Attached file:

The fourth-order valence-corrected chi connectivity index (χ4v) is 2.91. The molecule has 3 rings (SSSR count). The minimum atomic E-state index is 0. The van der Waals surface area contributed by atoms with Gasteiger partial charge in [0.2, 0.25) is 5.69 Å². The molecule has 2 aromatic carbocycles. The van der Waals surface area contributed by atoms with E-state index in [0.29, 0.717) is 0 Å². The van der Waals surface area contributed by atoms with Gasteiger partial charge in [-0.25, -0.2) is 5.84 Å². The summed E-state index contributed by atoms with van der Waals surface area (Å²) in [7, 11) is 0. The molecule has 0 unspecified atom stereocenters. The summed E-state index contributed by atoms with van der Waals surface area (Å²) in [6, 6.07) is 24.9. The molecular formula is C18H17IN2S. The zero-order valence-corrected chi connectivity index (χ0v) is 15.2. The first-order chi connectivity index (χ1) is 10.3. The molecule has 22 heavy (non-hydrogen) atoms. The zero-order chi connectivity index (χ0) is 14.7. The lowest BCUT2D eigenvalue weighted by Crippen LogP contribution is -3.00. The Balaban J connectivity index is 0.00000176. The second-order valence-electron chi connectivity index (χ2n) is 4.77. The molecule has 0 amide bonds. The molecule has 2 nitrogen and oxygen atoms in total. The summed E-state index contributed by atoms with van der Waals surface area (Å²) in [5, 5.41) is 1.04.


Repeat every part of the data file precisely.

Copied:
The fourth-order valence-corrected chi connectivity index (χ4v) is 2.91. The molecule has 3 rings (SSSR count). The minimum atomic E-state index is 0. The van der Waals surface area contributed by atoms with Gasteiger partial charge in [0.2, 0.25) is 5.69 Å². The molecule has 2 aromatic carbocycles. The van der Waals surface area contributed by atoms with E-state index in [0.29, 0.717) is 0 Å². The van der Waals surface area contributed by atoms with Gasteiger partial charge in [-0.25, -0.2) is 5.84 Å². The summed E-state index contributed by atoms with van der Waals surface area (Å²) in [7, 11) is 0. The molecule has 0 unspecified atom stereocenters. The summed E-state index contributed by atoms with van der Waals surface area (Å²) in [6, 6.07) is 24.9. The molecular formula is C18H17IN2S. The zero-order valence-corrected chi connectivity index (χ0v) is 15.2. The first-order chi connectivity index (χ1) is 10.3. The molecule has 22 heavy (non-hydrogen) atoms. The zero-order chi connectivity index (χ0) is 14.7. The lowest BCUT2D eigenvalue weighted by Crippen LogP contribution is -3.00. The Balaban J connectivity index is 0.00000176. The second-order valence-electron chi connectivity index (χ2n) is 4.77. The molecule has 0 amide bonds. The molecule has 2 nitrogen and oxygen atoms in total. The summed E-state index contributed by atoms with van der Waals surface area (Å²) in [5, 5.41) is 1.04.